Postnatal management and long-term outcome for survivors with congenital diaphragmatic hernia
ABSTRACT Significant advances in the postnatal management of patients with congenital diaphragmatic hernia (CDH) have resulted in a remarkable improvement in survival rates over the past two decades. The success of current postnatal management of CDH patients has rendered fetal intervention to be limited to the most severe cases, and the role for prenatal treatment of CDH patients remains unclear. The adoption of lung-preserving strategies including high-frequency oscillatory ventilation (HFOV) and extracorporeal membrane oxygenation (ECMO) have improved CDH outcomes especially in those patients with significant ventilatory or circulatory compromise. Survival rates of up to 90% are being reported in some high-volume centers. However, the increased survival in CDH patients has been accompanied by an increase in neurological, nutritional and musculoskeletal morbidity among the long-term survivors. This has resulted in the need to provide resources for the long-term follow-up and support of this patient population. In this article, the postnatal management strategies and primary and secondary outcomes of high-volume international pediatric surgical centers will be reviewed. Finally, the role of a multidisciplinary management team for the follow-up of long-term CDH survivors will be discussed.
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ABSTRACT: We present a novel case of the association of right-sided Bochdalek hernia, a diaphragmatic life-threatening malformation, and Kartagener syndrome, which is characterized by congenital bronchiectasis, chronic sinusitis, and situs inversus. The developmental and clinical findings are discussed. When an association of diaphragmatic hernia with situs viscerum inversus is encountered, physicians should be mindful of the possibility of Kartagener syndrome because this condition could significantly affect the morbidity of the patient.06/2013; 1(1):15-7. DOI:10.1055/s-0033-1343077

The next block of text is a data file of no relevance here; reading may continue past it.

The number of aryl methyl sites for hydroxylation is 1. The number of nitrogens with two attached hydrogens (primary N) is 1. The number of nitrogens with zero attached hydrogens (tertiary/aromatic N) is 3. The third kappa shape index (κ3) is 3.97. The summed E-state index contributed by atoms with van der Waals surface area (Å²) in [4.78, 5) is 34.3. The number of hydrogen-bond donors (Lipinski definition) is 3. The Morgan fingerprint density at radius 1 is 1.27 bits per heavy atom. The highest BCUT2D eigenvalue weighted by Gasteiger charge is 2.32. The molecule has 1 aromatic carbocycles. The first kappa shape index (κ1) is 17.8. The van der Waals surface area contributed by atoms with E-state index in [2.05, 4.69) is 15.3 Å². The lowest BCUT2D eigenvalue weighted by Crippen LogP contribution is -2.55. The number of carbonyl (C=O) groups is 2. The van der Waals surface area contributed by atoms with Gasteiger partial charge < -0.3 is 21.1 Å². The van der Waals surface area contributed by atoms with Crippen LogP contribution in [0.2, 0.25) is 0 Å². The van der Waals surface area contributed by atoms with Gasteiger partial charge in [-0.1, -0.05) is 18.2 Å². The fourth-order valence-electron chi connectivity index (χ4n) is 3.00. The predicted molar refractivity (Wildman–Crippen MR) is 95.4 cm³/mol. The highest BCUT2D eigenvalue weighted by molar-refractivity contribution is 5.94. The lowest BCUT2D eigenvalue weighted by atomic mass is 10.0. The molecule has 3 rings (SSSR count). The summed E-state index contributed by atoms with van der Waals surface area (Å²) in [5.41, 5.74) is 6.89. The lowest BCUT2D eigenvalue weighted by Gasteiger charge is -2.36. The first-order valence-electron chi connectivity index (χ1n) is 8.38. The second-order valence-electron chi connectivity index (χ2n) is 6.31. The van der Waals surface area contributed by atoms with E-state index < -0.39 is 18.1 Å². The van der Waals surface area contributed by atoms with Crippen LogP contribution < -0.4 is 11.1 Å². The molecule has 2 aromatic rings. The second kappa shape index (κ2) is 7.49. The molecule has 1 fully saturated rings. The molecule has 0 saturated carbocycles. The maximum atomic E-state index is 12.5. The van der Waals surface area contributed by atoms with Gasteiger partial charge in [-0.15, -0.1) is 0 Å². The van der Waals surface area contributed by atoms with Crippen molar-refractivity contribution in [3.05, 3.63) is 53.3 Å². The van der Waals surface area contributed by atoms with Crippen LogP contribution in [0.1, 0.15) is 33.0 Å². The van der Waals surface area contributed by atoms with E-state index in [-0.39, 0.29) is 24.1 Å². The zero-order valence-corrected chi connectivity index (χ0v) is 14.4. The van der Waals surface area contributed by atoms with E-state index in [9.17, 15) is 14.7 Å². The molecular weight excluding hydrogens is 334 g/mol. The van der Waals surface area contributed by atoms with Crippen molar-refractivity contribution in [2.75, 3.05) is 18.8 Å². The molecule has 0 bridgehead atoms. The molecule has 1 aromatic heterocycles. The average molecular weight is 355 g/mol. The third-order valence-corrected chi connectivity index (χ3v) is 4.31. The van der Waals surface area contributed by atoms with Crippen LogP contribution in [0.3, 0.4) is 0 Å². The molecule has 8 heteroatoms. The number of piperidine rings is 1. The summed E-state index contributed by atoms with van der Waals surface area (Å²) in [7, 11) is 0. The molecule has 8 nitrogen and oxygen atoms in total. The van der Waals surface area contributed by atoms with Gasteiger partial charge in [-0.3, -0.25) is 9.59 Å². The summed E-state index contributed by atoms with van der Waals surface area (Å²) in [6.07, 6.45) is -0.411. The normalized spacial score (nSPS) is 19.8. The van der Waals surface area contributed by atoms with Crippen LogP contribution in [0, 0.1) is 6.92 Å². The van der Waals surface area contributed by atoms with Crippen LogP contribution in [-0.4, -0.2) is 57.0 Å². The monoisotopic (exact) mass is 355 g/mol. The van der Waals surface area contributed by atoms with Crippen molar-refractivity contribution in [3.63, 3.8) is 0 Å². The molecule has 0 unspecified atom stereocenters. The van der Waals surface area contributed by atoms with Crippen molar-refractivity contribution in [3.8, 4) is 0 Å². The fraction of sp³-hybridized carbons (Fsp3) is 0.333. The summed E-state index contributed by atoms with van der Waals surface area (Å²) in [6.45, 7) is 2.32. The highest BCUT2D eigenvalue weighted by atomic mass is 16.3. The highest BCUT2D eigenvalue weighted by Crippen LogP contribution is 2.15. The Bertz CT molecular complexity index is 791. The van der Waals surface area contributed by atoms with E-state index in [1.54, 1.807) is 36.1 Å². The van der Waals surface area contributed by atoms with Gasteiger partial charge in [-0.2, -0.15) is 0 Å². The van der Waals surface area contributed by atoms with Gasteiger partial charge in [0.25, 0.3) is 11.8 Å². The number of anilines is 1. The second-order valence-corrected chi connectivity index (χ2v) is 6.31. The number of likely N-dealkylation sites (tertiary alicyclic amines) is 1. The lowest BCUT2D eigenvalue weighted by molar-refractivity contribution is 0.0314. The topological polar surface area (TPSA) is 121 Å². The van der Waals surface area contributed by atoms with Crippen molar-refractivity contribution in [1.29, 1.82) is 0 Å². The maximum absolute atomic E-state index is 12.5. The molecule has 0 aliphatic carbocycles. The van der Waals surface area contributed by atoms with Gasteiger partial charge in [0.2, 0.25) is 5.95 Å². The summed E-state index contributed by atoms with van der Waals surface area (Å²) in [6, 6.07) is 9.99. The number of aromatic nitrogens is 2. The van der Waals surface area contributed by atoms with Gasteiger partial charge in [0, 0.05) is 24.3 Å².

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ABSTRACT: To review the reported neurodevelopmental outcome of congenital diaphragmatic hernia (CDH) survivors, identify important predictors of developmental disabilities, and describe the pathophysiological mechanisms contributing to adverse outcome. A Medline search was performed for English-language articles cross-referencing CDH with pertinent search terms. Retrospective, prospective, and longitudinal follow-up studies were examined. The reference lists of identified articles were also searched. Neurodevelopmental dysfunction has been recognized as one of most common and potentially most disabling outcome of CDH. Intelligence appears to be in the low normal to mildly delayed range. Neuromotor dysfunction is common during early childhood. Behavioral problems, hearing impairment, and quality of life related issues are frequently encountered in older children and adolescence. Disease severity correlates with the degree of neurological dysfunction. Neurodevelopmental follow-up in CDH children should become standard of care to identify those who would benefit from early intervention services and improve neurological outcomes.08/2014; 3(3):30-6. DOI:10.5409/wjcp.v3.i3.30